The Most Misunderstood Mother
Tell me who is the most famous mother in all the world? For this time and for all time, who is the best known, the most frequently mentioned, the most highly honored mother of all? Measured by any standard, there can be only one answer: Mary, the mother of Jesus. No other mother has ever been so known and honored by so many; and yet no other mother has ever been so misunderstood by so many.
There are those in the Roman Catholic tradition who regard Mary as virtually a divine creature. They espouse their belief in the Immaculate Conception—that Mary herself was born with a purity that sets her apart from all others, in the Perpetual Virginity—that Mary was the human vessel for God’s Son and only God’s Son; in the Bodily Assumption—that Mary did not die as others but simply was taken or assumed into heaven with all of her earthly perfection. Consequently, there are millions of people who honor, and even worship Mary as a kind of co-redeemer with Jesus Christ.
And there are those in the Protestant tradition who herald the belief that because these adulations of Mary are not found in Scripture, she should be regarded as being no different from other human agents God chooses to do His work in the world. Consequently, there are other millions of people who pay scant attention to Mary, or worse, ignore and neglect her altogether.
Frankly, I think both approaches are in error, and thus are inappropriate. I do not believe that Mary ought to be worshipped as a divine creature, nor do I believe that she ought to be set aside as being “just like everybody else.” The real truth about Mary can be found in Scripture—and I find the story sketched out there to be far more intriguing than either the Catholic veneration of her or the Protestant neglect of her. Her life, and the significance of her life, are played out on the pages of Scripture as a drama with three acts—each act sharply contrasting with the one before and each act drawing us into a deeper understanding of who she was and what she was all about.
Act One. We find the storyline in Luke 1:26-38.
Here we find Mary being prepared to become the mother of the Messiah. Interestingly enough, we are told nothing of her qualifications. She seemed to possess no special characteristics or abilities. She was one of those innumerable young maidens from the region of Galilee, probably quite young, perhaps mid-to-late teens, from an obscure little village most people had never heard of, with at best, only limited education. Suddenly, an angel of the Lord appears and taps her on the shoulder and says: “You have been chosen by God for a task no one else has ever performed.”
Now the Bible says that Mary was “greatly troubled” by this news—and well she might have been. She was told that she was going to become the mother of God’s Son, and she wasn’t even married! She was betrothed to a fine man named Joseph—betrothal being a kind of binding engagement. What would this mean for them? How would she deal with the scandal of it all—the wagging tongues and the social stigma?
By the way, we know that Mary did in fact have to deal with such gossip. Did you know that the Jewish Talmud, the great repository of Jewish traditions and teachings, refers to Jesus as “the son of Panthera”? Who was Panthera? He was a Roman soldier, and so there is this not-so-subtle charge that the birth of Jesus was a result of an illicit relationship between Mary and this Roman soldier. That was a story that was generated around Nazareth and became so embedded in people’s minds that it found its way into the Jewish holy book.
So here is this young woman, who receives the angel’s tap on her shoulder and realizes that what God is asking her to do will lead to scandal, embarrassment, hardship, uncertainty, loneliness, and perhaps even death. To put it mildly, it knocked the props out from under everything in her life that was normal, predictable, and expected. Yet what does she say in response? She says: “Behold, I am the handmaid of the Lord; let it be to me according to your word.” In other words, she said: “Lord, I am your servant; whatever you ask, I will do.” What a magnificent affirmation of faith and declaration of dependence upon the Lord! I am convinced that it was that attitude of mind and heart—saying “Lord, whatever you ask I will do”—that made Mary not only a magnificent mother, but also a woman worthy of great honor!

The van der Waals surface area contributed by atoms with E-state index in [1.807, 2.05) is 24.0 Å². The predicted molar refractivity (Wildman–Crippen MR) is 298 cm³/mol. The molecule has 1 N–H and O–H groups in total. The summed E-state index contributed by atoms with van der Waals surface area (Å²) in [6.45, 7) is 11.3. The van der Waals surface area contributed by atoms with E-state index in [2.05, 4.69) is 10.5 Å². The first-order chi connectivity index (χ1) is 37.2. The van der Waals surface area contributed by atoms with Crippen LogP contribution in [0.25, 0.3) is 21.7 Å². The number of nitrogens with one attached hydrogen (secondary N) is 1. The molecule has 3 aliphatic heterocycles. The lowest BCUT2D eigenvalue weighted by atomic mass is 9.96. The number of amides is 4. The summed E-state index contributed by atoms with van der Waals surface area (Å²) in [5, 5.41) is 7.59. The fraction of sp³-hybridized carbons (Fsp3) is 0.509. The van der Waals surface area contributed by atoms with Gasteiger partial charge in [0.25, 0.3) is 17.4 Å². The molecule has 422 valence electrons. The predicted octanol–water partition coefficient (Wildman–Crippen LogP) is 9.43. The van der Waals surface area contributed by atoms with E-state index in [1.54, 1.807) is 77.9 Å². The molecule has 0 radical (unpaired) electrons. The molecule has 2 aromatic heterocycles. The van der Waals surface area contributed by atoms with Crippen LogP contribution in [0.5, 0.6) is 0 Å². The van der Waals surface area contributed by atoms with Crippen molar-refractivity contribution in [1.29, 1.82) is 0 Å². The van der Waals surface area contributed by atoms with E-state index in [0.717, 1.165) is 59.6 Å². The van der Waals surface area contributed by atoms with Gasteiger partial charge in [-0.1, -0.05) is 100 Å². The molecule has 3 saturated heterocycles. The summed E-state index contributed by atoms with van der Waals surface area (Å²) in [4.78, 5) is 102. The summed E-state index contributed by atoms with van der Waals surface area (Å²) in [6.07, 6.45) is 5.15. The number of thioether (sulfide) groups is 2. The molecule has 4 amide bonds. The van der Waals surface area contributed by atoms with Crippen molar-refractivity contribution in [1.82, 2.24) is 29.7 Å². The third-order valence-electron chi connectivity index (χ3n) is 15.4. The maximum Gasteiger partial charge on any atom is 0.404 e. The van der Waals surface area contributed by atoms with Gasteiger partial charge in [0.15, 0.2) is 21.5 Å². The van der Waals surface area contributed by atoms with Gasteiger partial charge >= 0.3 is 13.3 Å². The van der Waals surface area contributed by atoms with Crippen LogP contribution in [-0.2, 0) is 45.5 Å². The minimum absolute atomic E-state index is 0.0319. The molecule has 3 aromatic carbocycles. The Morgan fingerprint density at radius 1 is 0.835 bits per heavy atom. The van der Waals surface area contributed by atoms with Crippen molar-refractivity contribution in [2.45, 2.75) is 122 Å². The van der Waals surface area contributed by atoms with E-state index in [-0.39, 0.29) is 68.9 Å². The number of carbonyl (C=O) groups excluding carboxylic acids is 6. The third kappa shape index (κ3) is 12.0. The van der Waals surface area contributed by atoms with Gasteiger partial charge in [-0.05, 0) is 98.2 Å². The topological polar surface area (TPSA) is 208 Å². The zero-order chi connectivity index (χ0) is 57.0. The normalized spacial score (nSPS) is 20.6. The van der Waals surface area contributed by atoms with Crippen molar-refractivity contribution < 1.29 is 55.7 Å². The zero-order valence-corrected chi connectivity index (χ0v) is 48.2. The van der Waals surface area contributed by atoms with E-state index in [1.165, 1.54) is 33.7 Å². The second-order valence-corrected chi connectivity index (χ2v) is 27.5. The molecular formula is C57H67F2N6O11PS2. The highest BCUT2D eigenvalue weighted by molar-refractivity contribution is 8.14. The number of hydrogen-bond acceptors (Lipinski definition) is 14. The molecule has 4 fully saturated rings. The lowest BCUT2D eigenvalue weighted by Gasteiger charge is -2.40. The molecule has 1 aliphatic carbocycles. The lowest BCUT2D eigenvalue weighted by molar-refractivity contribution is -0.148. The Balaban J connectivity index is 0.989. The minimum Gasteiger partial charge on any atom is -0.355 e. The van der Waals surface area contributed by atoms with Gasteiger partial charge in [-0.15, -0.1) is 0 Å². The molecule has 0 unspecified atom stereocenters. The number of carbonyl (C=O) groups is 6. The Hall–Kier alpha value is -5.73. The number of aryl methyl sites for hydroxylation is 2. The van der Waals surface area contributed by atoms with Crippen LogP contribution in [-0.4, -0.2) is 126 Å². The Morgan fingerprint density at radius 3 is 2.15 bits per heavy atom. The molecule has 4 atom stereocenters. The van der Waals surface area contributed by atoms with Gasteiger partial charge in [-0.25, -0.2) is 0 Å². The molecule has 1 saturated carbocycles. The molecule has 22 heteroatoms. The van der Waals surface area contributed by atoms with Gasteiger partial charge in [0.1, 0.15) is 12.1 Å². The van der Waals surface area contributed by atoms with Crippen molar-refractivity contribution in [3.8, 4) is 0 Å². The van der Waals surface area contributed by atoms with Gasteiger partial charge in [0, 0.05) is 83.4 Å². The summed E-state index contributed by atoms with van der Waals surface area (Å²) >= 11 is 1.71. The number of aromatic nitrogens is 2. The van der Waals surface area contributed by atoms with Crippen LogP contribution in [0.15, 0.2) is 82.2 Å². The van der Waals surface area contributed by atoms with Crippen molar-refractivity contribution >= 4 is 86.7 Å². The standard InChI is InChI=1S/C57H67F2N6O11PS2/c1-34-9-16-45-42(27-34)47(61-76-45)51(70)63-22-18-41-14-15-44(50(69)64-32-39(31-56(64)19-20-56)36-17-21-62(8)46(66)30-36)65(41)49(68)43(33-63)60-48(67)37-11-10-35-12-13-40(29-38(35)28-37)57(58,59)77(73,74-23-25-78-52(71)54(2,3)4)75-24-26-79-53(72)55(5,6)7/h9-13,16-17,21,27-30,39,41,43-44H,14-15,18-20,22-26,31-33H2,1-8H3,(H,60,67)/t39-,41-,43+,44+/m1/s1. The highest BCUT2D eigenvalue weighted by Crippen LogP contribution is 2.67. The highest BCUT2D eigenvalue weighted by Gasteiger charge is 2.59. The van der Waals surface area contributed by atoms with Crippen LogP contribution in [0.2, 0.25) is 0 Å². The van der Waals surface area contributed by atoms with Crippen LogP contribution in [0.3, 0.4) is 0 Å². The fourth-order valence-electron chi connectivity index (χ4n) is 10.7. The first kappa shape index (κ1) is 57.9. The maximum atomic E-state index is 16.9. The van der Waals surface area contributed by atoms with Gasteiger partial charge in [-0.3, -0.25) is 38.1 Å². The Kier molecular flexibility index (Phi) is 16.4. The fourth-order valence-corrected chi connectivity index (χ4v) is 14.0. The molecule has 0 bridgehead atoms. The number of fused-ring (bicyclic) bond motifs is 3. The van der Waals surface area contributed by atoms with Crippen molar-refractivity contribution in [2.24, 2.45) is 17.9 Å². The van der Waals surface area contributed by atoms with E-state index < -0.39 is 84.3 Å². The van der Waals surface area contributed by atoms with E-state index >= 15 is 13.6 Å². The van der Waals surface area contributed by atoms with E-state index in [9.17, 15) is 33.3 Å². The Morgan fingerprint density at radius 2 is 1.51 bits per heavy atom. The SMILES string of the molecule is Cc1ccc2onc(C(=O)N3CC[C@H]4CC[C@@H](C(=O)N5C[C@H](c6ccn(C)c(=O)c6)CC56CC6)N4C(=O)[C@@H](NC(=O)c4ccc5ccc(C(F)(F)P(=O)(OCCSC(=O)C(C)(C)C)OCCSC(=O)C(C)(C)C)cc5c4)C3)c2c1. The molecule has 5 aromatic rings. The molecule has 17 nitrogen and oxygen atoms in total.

If only mothers today would be so attuned to the faith and so dependent upon the Lord. The old adage is still true: “The hand that rocks the cradle rules the world.” New to the bestseller list is a book by Guy Odom called Mothers, Leadership and Success. The author’s premise is that the place to start correcting our nation’s ills is the crib, where mothers can provide the leadership that will lead to success for their children and consequently the nation. Modern mothers want their children to enjoy the advantages of today’s world. They want them to have good educations. They want them to be well-dressed. They want them to have the material things of life. They want them to be popular. In short, they want their children to succeed. Unfortunately, all too often, our modern definitions of success do not include God. The result is painfully obvious in our society. I wish that more mothers today could find the deep, spiritual insight Mary possessed. For if more mothers said what Mary said, “Lord, whatever you ask, I will do,” then some surprising and magnificent things will begin to happen. It may lead to difficulty. It may be tough. It may be hard. It was for Mary. But out of it will come the glory of God.
You see, Mary was chosen, I believe, not because she was better than anyone else, but simply because she was so willing to be used by God for His glory. She said: “Whatever you say, Lord, I will try to do.” As a result, Act One can be captured in a single sentence: “Mary received a son.”
Act Two. We find the action spelled out in Mark 3:31-35.
Here we find Mary struggling with the responsibility of being the mother of the Son of God. You have to wonder what that would have been like for her. The apocryphal writings—those documents which did not get included in our Bible—contain some romantic and legendary stories about what it would have been to have Jesus growing up in your home. One such story has Jesus as a little boy playing in the mud by the creek, as all little boys do, and He picked up a glob of mud and began to knead and shape it in His hands. He fashioned it into the shape of a bird. He then, so the story goes, blew on this bird-shaped glob of mud, and it came to life and flew away.